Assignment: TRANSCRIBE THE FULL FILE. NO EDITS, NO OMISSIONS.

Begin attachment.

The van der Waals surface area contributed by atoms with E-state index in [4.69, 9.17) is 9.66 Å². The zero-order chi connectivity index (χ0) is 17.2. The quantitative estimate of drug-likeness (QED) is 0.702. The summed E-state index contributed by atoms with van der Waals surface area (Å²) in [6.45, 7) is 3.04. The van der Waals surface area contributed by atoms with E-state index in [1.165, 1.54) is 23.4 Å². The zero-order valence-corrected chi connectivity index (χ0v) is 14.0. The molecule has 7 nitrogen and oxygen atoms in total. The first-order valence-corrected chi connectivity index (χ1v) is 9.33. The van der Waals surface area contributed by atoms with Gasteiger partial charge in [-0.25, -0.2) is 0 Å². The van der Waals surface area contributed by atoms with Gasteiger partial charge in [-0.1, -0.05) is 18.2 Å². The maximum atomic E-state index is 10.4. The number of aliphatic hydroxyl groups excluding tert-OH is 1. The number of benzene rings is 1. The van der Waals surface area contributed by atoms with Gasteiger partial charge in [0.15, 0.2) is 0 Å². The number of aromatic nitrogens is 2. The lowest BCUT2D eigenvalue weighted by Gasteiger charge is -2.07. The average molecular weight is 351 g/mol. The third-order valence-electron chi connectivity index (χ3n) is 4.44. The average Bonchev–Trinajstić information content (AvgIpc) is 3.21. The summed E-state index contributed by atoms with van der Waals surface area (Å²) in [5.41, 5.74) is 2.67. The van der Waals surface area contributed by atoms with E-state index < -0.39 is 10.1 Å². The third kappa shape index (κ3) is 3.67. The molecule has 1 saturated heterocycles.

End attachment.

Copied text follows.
The van der Waals surface area contributed by atoms with E-state index in [4.69, 9.17) is 9.66 Å². The zero-order chi connectivity index (χ0) is 17.2. The quantitative estimate of drug-likeness (QED) is 0.702. The summed E-state index contributed by atoms with van der Waals surface area (Å²) in [6.45, 7) is 3.04. The van der Waals surface area contributed by atoms with E-state index in [1.165, 1.54) is 23.4 Å². The zero-order valence-corrected chi connectivity index (χ0v) is 14.0. The molecule has 7 nitrogen and oxygen atoms in total. The first-order valence-corrected chi connectivity index (χ1v) is 9.33. The van der Waals surface area contributed by atoms with Gasteiger partial charge in [-0.25, -0.2) is 0 Å². The van der Waals surface area contributed by atoms with Gasteiger partial charge in [-0.1, -0.05) is 18.2 Å². The maximum atomic E-state index is 10.4. The number of aliphatic hydroxyl groups excluding tert-OH is 1. The number of benzene rings is 1. The van der Waals surface area contributed by atoms with Gasteiger partial charge in [0.15, 0.2) is 0 Å². The number of aromatic nitrogens is 2. The lowest BCUT2D eigenvalue weighted by Gasteiger charge is -2.07. The average molecular weight is 351 g/mol. The third-order valence-electron chi connectivity index (χ3n) is 4.44. The average Bonchev–Trinajstić information content (AvgIpc) is 3.21. The summed E-state index contributed by atoms with van der Waals surface area (Å²) in [5.41, 5.74) is 2.67. The van der Waals surface area contributed by atoms with E-state index < -0.39 is 10.1 Å². The third kappa shape index (κ3) is 3.67. The molecule has 1 saturated heterocycles.